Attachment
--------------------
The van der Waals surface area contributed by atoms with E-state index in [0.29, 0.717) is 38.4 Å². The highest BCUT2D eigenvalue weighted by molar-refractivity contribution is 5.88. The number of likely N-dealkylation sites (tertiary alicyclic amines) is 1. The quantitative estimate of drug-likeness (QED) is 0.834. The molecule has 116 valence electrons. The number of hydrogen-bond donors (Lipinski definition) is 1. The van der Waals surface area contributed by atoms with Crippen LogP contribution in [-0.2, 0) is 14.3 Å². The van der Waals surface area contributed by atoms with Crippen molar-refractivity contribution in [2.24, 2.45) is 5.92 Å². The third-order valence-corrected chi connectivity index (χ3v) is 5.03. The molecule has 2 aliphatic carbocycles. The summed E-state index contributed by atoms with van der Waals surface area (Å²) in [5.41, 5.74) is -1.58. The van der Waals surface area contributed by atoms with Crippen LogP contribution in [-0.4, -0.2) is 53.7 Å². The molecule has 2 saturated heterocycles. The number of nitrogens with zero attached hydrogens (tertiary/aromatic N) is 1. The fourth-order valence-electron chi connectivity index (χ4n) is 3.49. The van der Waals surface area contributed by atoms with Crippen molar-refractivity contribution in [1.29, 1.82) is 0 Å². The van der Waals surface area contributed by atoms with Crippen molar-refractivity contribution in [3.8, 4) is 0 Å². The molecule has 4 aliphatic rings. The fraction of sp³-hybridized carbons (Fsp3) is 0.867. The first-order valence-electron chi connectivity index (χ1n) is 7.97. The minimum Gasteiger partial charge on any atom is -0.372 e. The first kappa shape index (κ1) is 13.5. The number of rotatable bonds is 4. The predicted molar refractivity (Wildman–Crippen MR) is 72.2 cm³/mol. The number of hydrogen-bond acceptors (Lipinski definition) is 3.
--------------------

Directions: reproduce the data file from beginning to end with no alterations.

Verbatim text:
The van der Waals surface area contributed by atoms with E-state index in [0.29, 0.717) is 38.4 Å². The highest BCUT2D eigenvalue weighted by molar-refractivity contribution is 5.88. The number of likely N-dealkylation sites (tertiary alicyclic amines) is 1. The quantitative estimate of drug-likeness (QED) is 0.834. The molecule has 116 valence electrons. The number of hydrogen-bond donors (Lipinski definition) is 1. The van der Waals surface area contributed by atoms with Crippen LogP contribution in [-0.2, 0) is 14.3 Å². The van der Waals surface area contributed by atoms with Crippen molar-refractivity contribution in [2.24, 2.45) is 5.92 Å². The third-order valence-corrected chi connectivity index (χ3v) is 5.03. The molecule has 2 aliphatic carbocycles. The summed E-state index contributed by atoms with van der Waals surface area (Å²) in [5.41, 5.74) is -1.58. The van der Waals surface area contributed by atoms with Crippen LogP contribution in [-0.4, -0.2) is 53.7 Å². The molecule has 2 saturated heterocycles. The number of nitrogens with zero attached hydrogens (tertiary/aromatic N) is 1. The fourth-order valence-electron chi connectivity index (χ4n) is 3.49. The van der Waals surface area contributed by atoms with Crippen molar-refractivity contribution in [1.29, 1.82) is 0 Å². The van der Waals surface area contributed by atoms with Crippen molar-refractivity contribution in [3.8, 4) is 0 Å². The molecule has 4 aliphatic rings. The fraction of sp³-hybridized carbons (Fsp3) is 0.867. The first-order valence-electron chi connectivity index (χ1n) is 7.97. The minimum Gasteiger partial charge on any atom is -0.372 e. The first kappa shape index (κ1) is 13.5. The number of rotatable bonds is 4. The predicted molar refractivity (Wildman–Crippen MR) is 72.2 cm³/mol. The number of hydrogen-bond acceptors (Lipinski definition) is 3.